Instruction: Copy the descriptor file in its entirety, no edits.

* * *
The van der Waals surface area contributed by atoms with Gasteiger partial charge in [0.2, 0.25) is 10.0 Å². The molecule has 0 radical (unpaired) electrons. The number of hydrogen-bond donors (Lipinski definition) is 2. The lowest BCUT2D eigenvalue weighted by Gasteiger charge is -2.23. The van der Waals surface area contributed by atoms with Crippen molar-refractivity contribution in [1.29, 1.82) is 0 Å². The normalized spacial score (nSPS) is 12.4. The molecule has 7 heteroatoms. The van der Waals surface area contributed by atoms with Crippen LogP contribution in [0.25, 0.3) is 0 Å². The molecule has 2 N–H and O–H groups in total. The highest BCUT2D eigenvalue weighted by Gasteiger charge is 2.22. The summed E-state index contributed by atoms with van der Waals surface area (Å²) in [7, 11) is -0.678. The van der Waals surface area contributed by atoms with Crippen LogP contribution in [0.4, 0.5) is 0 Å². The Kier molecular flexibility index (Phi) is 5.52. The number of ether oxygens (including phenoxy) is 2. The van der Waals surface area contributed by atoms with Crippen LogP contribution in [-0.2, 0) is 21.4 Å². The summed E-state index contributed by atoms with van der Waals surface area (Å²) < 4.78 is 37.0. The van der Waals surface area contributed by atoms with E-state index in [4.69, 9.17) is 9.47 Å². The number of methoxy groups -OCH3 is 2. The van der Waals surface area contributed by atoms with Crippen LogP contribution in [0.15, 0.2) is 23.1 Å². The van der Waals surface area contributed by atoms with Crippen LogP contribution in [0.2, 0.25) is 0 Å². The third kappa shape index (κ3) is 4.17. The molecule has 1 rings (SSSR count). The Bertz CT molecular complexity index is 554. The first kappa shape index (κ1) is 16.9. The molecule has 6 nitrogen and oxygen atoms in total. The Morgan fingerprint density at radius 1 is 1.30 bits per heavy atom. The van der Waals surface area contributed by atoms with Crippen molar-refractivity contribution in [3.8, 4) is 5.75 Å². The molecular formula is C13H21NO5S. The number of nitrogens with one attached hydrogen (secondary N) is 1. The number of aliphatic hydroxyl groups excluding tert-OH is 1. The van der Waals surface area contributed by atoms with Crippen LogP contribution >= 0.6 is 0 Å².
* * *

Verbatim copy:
The van der Waals surface area contributed by atoms with Gasteiger partial charge in [0.2, 0.25) is 10.0 Å². The molecule has 0 radical (unpaired) electrons. The number of hydrogen-bond donors (Lipinski definition) is 2. The lowest BCUT2D eigenvalue weighted by Gasteiger charge is -2.23. The van der Waals surface area contributed by atoms with Crippen molar-refractivity contribution in [1.29, 1.82) is 0 Å². The normalized spacial score (nSPS) is 12.4. The molecule has 7 heteroatoms. The van der Waals surface area contributed by atoms with Crippen LogP contribution in [0.25, 0.3) is 0 Å². The molecule has 2 N–H and O–H groups in total. The highest BCUT2D eigenvalue weighted by Gasteiger charge is 2.22. The summed E-state index contributed by atoms with van der Waals surface area (Å²) in [7, 11) is -0.678. The van der Waals surface area contributed by atoms with Crippen LogP contribution in [0.4, 0.5) is 0 Å². The Kier molecular flexibility index (Phi) is 5.52. The number of ether oxygens (including phenoxy) is 2. The van der Waals surface area contributed by atoms with Crippen LogP contribution in [-0.2, 0) is 21.4 Å². The summed E-state index contributed by atoms with van der Waals surface area (Å²) < 4.78 is 37.0. The van der Waals surface area contributed by atoms with E-state index in [4.69, 9.17) is 9.47 Å². The number of methoxy groups -OCH3 is 2. The van der Waals surface area contributed by atoms with Crippen LogP contribution in [0.15, 0.2) is 23.1 Å². The van der Waals surface area contributed by atoms with Crippen LogP contribution in [0.2, 0.25) is 0 Å². The third kappa shape index (κ3) is 4.17. The molecule has 1 rings (SSSR count). The Bertz CT molecular complexity index is 554. The first kappa shape index (κ1) is 16.9. The molecule has 6 nitrogen and oxygen atoms in total. The Morgan fingerprint density at radius 1 is 1.30 bits per heavy atom. The van der Waals surface area contributed by atoms with Crippen molar-refractivity contribution in [3.8, 4) is 5.75 Å². The molecular formula is C13H21NO5S. The number of nitrogens with one attached hydrogen (secondary N) is 1. The number of aliphatic hydroxyl groups excluding tert-OH is 1. The van der Waals surface area contributed by atoms with Crippen LogP contribution >= 0.6 is 0 Å².